One of the things the prisoners window got me thinking about was where we locate feelings. In psychology in discussions around consciousness there is the homunculus which describes the notion of feeling detached from consciousness and the part of the brain that allows you recognise processes (not very well explained sorry) but I always think about it like the numb skulls the men from the comic that control the person except that we are aware of them. I have been thinking about whether we internalise feelings as much in a more post modern mindset or we have a certain level of detached awareness as everything become more relative. I was discussing this the other day as whether guilt was a more internalised concept and therefore an inappropriate concept when discussing the gospel with people or evangelising because it is kept at a distance in more postmodern thinking patterns. Whereas shame is felt because of its external factor (ie felt and driven in relation to others rather than self) it is more processed and gets through the relativism that is around. I am not advocating the use of shame and guilt in evangelism but think out loud.
Stop the world I want to get off!
Had a great weekend away in Salisbury. The cathedral is great and has some great works of art, the coolest font and a great sculpture outside both by the same bloke. But the windows were fantastic especially the main window which was in memory of prisoners of conscience. Which set my mind and heart racing particularly as we were there the same day as the Live8 concert. It was also where the BBC did a Christmas drama thing with Timothy Spall as teacher taking a class away. A great drama tackling a load of issues. Sitting in the place I kept thinking what a great resource this place could be. I have always been quite critical of big old buildings, all that money for upkeep when you could sell it off for flats, but I reckon with a few risks you could do some really good stuff linking the building, drama and young people together around multifaith, spirituality and a host of other issues.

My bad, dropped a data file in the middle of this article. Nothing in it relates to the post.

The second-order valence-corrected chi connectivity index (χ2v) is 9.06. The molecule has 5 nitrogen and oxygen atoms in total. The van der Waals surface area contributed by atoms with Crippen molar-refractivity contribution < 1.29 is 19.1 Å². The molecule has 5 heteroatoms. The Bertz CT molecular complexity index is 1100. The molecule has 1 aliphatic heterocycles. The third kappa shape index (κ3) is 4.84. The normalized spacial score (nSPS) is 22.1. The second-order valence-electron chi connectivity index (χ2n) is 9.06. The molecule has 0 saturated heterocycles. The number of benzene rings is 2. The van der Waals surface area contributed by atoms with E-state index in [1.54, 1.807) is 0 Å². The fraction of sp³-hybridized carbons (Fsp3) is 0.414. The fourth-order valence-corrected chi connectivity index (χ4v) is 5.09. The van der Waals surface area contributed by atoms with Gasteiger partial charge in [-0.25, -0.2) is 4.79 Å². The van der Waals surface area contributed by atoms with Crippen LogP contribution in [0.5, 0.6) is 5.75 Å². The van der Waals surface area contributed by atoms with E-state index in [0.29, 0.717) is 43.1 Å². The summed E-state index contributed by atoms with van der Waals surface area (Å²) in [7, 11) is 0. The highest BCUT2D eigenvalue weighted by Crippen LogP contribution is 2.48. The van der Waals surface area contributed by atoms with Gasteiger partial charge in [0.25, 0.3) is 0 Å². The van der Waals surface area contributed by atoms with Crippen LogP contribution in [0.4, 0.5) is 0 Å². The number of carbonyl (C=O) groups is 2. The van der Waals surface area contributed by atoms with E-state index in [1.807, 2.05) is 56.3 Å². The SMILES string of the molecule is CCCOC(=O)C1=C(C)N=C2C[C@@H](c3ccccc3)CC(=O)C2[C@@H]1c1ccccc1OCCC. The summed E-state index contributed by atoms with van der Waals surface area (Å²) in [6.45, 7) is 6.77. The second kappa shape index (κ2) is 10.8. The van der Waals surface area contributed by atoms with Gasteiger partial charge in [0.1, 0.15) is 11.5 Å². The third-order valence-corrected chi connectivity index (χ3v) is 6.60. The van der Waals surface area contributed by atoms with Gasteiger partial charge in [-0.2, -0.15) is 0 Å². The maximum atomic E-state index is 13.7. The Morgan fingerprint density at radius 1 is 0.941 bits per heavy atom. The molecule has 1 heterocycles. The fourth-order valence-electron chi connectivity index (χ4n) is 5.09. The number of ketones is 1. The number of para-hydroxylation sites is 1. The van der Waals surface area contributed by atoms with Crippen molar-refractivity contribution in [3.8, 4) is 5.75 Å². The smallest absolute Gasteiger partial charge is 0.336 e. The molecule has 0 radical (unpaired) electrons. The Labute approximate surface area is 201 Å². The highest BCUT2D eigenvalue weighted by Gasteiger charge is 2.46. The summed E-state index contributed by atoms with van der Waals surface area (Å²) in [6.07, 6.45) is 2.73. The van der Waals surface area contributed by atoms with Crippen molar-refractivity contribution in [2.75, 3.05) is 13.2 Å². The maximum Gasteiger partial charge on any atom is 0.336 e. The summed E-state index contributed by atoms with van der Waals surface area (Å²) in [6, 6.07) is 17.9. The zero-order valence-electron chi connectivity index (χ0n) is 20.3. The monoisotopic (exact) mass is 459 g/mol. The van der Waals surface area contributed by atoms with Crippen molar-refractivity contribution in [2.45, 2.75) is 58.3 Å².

What does God want the most – our money or our time?
I’m posing this question (to which I’m going to give my own personal response in a moment) because I regularly (but not too often) hear it said that ‘God needs rich people in the church for their money’ or ‘It is good to get rich because God needs the church to have money’.
Now, from what I can see the Bible doesn’t make any comments along these lines. Sure, it does show situations where the money of rich people are used – some of those wealthy people being followers of God. So don’t get me wrong – I’m not trying to say that God won’t use our wealth.
Other interesting Biblical accounts that relate to the subject include:
- Job – where God allowed him to be stripped of his wealth and then given new wealth.
- The coin in the fish – where Jesus took a coin from a fish to pay some tax.
- and there must be loads of examples where God gives the wealth of unbelievers to his children
I reckon that God can get money however he wants, whenever he wants. His difficulty is getting our hearts, getting us to follow him, getting us to show his love to others.
Interestingly there are plenty of examples where God bypasses money completely:
- The oil in the jars that wouldn’t run out.
- Turning water into wine.
- Feeding the 5,000.
- Manna in the desert.
And tonnes of other examples. In fact God’s use of money is the exception! However, if we look at the role of the church we find that God chooses to show himself largely through the church – i.e. through the commitment, time and deeds of those who follow him. It is our time that he needs, more than anything else.
A problem with the idea of ‘earning money for God’ is this:
Many say that we are over consuming and that our exploitation of nature is highly excessive, that we can’t carry on in the way we are. Now, we know that consumption is matched by production (you can’t consume what is not produced!), so if we believe that God wants our production to be as high as possible then one would have to assume that he is cool with the idea of raping the earth…
…I’m not convinced!